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Southern California's Young Faces : Cover Story

An Immigrant Dream

Alex Martinez Is Fulfilling HIs Parents' Wish to 'Do Better Than We Have Done.'

April 22, 2001|PHILIP REED | Novelist Philip Reed last wrote for the magazine about being an undercovercar salesman. His latest thriller is "The Marquis de Fraud" (Epic Press)

What's it like to come of age in a place defined by outsiders and their cliches: surf, gang turf, Hollywood, Vine, the land of milk and honey? Do our children grow up too soon? Is Southern California the great springboard to a life of opportunity? On the following pages you'll find 17 children who are moving toward adulthood. Their stories are not the stuff of headlines or extremes: young criminals, star athletes, child movie stars. Rather, we went in search of "typical" kids. We talked to teachers, parents, tutors, coaches, counselors and school officials. Scores of names tumbled out. We then asked a dozen writers to spend time with these kids, and to try to find the small slice of each one that said something about their lives in Southern California. It is, we hope, a telling collage.


At the awards banquet, Alex Martinez starts getting a sinking feeling: There's no way I'm going to win any medals this year. I'm going to let my team down--big time. He looks around at his teammates from Los Angeles' Belmont High School. Just because he took a silver medal last year, did he really think he had a chance for a gold, or even a silver again?

OK, so we're not talking about the Olympics here. The awards are for the California Academic Decathlon. At Alex's school, they call it "the sport of nerds," the Aca-dork-a Decathlon.

But it got him a varsity jacket last year. Just like the jocks'. And when he wore it to school, the other kids were, like, how'd you get that? So Alex figures, I guess I'm not going to win. He untucks his shirt. He doesn't even know why he does it. An act of rebellion maybe. As if he doesn't really care.

The ceremony churns on as Alex, 18, recalls how hard his team worked. Every day after school they broke into groups and studied until 7:30 p.m. Then he had that long ride home on a city bus to his little blue-and-white frame house in the quiet neighborhood near Normandie and Melrose. Next day, he's a walking zombie at school.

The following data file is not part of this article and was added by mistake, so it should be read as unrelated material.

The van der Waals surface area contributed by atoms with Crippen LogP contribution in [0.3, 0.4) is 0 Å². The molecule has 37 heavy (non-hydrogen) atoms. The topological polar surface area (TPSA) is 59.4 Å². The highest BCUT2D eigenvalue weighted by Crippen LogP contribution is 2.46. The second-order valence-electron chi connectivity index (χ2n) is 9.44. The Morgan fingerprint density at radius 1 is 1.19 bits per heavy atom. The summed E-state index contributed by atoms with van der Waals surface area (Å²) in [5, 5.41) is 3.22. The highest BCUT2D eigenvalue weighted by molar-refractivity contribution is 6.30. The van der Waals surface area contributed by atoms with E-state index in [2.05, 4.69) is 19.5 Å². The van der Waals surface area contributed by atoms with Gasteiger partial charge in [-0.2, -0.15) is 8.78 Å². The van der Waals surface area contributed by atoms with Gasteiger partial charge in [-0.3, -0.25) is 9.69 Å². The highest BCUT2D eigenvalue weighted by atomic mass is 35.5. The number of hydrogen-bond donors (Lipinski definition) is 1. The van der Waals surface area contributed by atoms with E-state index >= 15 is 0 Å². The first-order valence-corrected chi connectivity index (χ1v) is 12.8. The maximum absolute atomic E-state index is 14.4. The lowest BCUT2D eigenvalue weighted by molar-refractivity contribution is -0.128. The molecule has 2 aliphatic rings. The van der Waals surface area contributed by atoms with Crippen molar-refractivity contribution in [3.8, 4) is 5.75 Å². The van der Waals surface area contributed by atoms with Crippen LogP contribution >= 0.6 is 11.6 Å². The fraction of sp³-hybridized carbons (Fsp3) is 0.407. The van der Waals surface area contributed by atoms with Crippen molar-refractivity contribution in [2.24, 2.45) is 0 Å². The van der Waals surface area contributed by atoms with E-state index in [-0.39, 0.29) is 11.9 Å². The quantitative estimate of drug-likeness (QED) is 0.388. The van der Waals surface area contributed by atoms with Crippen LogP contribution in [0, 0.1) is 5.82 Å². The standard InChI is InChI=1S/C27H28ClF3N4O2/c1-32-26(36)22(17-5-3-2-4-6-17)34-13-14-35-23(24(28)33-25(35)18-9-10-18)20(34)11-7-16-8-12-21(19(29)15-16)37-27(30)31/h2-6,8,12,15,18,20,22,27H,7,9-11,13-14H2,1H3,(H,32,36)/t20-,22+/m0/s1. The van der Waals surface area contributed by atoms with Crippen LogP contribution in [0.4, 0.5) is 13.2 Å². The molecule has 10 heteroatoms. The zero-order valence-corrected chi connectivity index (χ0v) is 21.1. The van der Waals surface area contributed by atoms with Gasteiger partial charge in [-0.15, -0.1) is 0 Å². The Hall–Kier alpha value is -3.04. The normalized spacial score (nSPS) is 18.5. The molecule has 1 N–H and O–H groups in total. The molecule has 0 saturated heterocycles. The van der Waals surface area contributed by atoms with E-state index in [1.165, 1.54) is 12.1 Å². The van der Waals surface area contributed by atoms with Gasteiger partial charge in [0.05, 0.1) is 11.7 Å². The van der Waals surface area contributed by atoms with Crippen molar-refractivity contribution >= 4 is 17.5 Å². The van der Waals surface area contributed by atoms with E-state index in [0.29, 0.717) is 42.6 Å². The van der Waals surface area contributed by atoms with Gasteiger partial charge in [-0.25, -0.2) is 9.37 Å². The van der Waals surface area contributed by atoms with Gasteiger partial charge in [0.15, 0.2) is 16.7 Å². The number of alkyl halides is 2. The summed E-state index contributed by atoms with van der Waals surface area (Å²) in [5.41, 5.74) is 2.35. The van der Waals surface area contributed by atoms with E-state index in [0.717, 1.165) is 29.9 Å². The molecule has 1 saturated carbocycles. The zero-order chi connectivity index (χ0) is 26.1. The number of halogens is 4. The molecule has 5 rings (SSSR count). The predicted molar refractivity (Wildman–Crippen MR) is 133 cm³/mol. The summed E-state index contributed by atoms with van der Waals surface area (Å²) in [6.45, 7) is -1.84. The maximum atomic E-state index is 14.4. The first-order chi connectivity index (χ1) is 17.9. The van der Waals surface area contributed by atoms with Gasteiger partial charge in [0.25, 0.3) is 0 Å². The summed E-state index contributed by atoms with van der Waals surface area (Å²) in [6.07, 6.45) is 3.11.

It isn't only his teammates who are counting on him. Alex's parents, both born in Mexico, want their son and daughter, Cynthia, 13, to surpass them. His mom, Raquel, cleaned houses until she broke her ankle last fall. She had seen how smart Alex was even in kindergarten. But she also kept him from being bused to accelerated classes in magnet schools. Stay in the neighborhood, she had told him.

Alex has stayed in the neighborhood--and he intends to return to it after medical school. His dream is to set up a practice near where he was raised. He wants to help the people who live there. He has been accepted to UC Berkeley, UCLA, UC San Diego and UC Santa Cruz for the fall, but hasn't decided. Besides, college is possible only if he gets the right mixture of financial aid.

His father, Alejandro, works as a plumber, and sometimes it's hard to make ends meet on his pay. Alex could have learned his father's trade and worked with him on weekends for extra cash for his family. But his parents said no. "If he begins touching money, he won't want to go to school," his mother says. "He has to go to college. We want him to do better than we have done." It's what most immigrants want, Alex says, for their children to surpass them in the new country.

So the family does what they can with what they have. Sometimes they get a lucky break. Two years ago they won a new Kia Sportage in a grocery store raffle. "It's kind of a cool car for a teenager." But they can't afford the insurance for Alex to get behind the wheel. So it sits in their garage, with just 1,500 miles. Sometimes Alex gets $5 from his parents for the entire week. Sometimes $10. On Friday he might have to choose: see a movie or get a pizza? Or maybe he'll get a chicken sandwich from Gus's Drive-In, on 3rd Street, the hangout for students from Belmont High.

But Alex doesn't really need a lot of money. He devours Stephen King novels, for fun, and classics such as "Hamlet," for school. At night, the phone line is tied up as he e-mails his friends--mainly the members of his Academic Decathlon team, the same friends who are gathered around him now, still hoping they'll take a medal. But they're running out of categories. Does he still have a chance?

His name appears on the screen behind the stage: Alejandro Martinez. He is a gold medal winner in the essay category. His teammates are cheering, hugging him. He walks up to get his award--shirt untucked. Another gold medal follows, in the interview category, where he answered questions on different subjects.

Later, the team, which finished 15th in the city, drives to the Santa Monica Pier to celebrate. They bring along the centerpiece from the banquet--eight helium balloons. Standing at the end of the pier, they each make a short speech, then release a balloon. They rise and eventually disappear into the night sky.

When friends come to Alex's house to visit, they are shown the medals by his father. He handles them reverently, filled with pride for his son.

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